Dua Lipa wins Best Female and Best Album
Is ambition alone the key to success? Dua Lipa is arguably the most talented young female music star alive. And at last night’s Brit Awards, she added another jewel to her crown.
It was a big night for Dua Lipa, and for London. Covid-19 precautions meant that the 02 Arena was filled to just a fifth of its capacity – but the fact that 4,000 people were able to meet up without social distancing or face masks was a cause for major celebration. And nothing thrilled the Brit Awards audience more than seeing the British-Kosovan singer collect two of the night’s main prizes.
There is no denying that the 25-year-old is on a roll. In March she won the Grammy for best pop vocal album with Future Nostalgia, which was also the most successful UK album of 2020, selling over 265,000 copies. The lead single from it, Don’t Start Now, has been streamed almost two billion times. According to the head of her record label, Warner Brothers: “What we’re seeing is the dawning of a new superstar.”
Lipa is also emblematic of London’s cosmopolitan spirit. Her father was studying dentistry and her mother law when political upheaval in Kosovo forced them to flee the country in 1992. In Britain, they had to start all over again, working at multiple jobs in order to make ends meet.
Their daughter’s talent was already evident by the age of nine, when she started taking lessons at a theatre school where Amy Winehouse had been a student. Within a few weeks, she had been moved up to a class full of teenagers.
Two years later the family moved back to Pristina. But Lipa felt that she needed to be in “a place where everything was happening”, and at 15 persuaded her parents to return to London on her own, staying with a family friend while she finished school. During that time, she showed extraordinary self-discipline: “Do homework, have a shower, do my poetry – I would have a time scheduled for everything.”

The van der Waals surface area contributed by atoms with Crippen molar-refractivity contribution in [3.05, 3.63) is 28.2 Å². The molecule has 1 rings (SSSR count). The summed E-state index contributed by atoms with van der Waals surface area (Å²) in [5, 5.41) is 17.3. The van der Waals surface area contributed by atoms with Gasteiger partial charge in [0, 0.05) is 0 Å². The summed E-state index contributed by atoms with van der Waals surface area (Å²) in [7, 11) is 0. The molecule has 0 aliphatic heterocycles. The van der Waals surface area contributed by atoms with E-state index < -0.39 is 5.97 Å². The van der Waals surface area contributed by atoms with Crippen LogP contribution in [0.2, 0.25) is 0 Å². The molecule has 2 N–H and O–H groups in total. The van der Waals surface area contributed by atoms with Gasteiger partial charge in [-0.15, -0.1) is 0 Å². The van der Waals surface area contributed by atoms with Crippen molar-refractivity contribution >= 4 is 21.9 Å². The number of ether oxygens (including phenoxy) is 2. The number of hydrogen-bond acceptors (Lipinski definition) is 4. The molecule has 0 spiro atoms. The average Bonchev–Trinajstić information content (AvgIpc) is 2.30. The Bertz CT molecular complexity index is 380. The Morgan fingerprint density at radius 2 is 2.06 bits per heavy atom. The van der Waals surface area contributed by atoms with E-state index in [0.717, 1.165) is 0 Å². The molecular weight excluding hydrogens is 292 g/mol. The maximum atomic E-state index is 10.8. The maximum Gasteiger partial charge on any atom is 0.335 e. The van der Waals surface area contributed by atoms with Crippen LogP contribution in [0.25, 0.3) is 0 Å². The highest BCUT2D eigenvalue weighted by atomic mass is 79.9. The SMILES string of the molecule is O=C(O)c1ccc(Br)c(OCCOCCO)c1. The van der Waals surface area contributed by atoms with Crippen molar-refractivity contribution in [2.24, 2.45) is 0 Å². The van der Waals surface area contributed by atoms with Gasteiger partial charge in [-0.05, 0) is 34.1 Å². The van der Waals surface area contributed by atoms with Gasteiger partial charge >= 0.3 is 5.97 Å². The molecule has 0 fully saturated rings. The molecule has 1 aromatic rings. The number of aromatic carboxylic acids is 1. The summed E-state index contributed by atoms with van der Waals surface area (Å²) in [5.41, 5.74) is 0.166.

Her approach to her career was equally hard-headed. Offered a contract as a model, she accepted even though the work did not appeal to her: “I was like, ‘OK, this is something that maybe could help me get out there.’” She was right: it led to a singing role in an ad for The X Factor, which brought her to the attention of a producer who had worked with Ed Sheeran.
She continued to work as a waitress as she embarked on a professional music career. When she quit, she did so very politely, assuming that she might eventually have to go back to her old job.
She released her first single in 2015. A couple of months later her second, Be The One, reached number one in three European countries. The following year she made the charts in Britain and the US, and in 2017 New Rules became her first UK number one. By the age of 22, her stardom was indisputable: she received five nominations in the 2018 Brit Awards, and her duet with Calvin Harris, One Kiss, was the year’s biggest-selling UK single.
“I’ve always been persistent, and I’ve always fought for the things that I’ve wanted,” she says. “So as much as this was my passion, I feel like it was also my destiny.”